“Science is so, so visual!” – Neil McCoy
Many of us have taken up the noble cause of communicating our science to nonscientists. Casting ourselves as the heroes, it’s important to remember, however, that even the best of intentions sometimes have a way of resulting in unintended consequences. In the original Star Trek, a young Captain Kirk of the USS Enterprise rescues a ship full of super-humans in suspended animation with their life-support on the verge of failure. In return for his good deed, Khan Noonien Signh and the other superhumans whose lives he saved turned out to be one of the Enterprise’s most dangerous adversaries.
After working outside of academia for eight years I decided to earn a graduate degree. In my first year back to school I was encouraged to apply for the National Science Foundation’s (NSF) Graduate Research Fellowship Program (GRFP). The GRFP is a prestigious award for graduate students providing a stipend and cost of education funds for three years. Practically speaking, it enables students to focus on research instead of how to pay their bills.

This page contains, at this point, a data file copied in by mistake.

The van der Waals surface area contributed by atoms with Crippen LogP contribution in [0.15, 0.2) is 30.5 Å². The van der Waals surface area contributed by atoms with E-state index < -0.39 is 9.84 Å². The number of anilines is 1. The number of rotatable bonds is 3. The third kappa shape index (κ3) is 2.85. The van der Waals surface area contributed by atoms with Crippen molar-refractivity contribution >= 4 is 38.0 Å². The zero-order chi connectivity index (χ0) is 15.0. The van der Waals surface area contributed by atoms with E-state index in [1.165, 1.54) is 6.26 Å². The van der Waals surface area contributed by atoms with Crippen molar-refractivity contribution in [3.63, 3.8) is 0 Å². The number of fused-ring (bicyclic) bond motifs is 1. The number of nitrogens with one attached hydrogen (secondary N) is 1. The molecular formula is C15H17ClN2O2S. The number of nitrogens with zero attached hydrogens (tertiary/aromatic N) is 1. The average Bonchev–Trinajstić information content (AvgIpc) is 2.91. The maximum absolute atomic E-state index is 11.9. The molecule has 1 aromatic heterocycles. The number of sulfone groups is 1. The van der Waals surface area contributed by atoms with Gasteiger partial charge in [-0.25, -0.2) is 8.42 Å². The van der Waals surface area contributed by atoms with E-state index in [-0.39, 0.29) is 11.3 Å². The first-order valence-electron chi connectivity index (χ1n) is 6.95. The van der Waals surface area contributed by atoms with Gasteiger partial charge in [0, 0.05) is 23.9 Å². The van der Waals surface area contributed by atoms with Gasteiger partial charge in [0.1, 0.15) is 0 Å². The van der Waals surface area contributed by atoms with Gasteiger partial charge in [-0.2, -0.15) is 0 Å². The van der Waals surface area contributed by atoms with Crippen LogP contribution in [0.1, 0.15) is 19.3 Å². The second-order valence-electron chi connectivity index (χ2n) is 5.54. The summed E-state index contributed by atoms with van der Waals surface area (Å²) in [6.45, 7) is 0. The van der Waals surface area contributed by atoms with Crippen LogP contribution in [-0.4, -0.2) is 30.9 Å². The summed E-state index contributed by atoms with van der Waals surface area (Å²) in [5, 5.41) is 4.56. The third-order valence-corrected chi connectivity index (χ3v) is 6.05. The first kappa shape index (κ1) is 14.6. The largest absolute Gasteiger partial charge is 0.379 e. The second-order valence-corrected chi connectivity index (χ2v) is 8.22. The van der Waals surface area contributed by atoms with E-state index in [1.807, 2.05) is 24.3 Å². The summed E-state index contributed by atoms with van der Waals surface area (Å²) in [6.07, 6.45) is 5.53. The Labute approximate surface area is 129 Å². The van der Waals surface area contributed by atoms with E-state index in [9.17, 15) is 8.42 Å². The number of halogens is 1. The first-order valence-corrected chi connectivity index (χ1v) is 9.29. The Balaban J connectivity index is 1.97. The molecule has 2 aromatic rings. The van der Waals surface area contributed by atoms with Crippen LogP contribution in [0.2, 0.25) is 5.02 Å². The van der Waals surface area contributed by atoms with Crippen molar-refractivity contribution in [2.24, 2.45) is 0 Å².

I recently had an experience that felt like the mental equivalent of a hot, muddy, exhausting, physically scarring, and obstacle-filled endurance Bone Frog Challenge race that I ran a couple years ago. Only this time I was comfortably seated in an auditorium.
The National Climate Assessment (NCA) is a report released every four years (last assessment was in 2009) to inform Congress and the President on recent advances in climate change impacts in the United States. However, almost all of the components that go into the production of this report are made available to the public. Some of the components (e.g.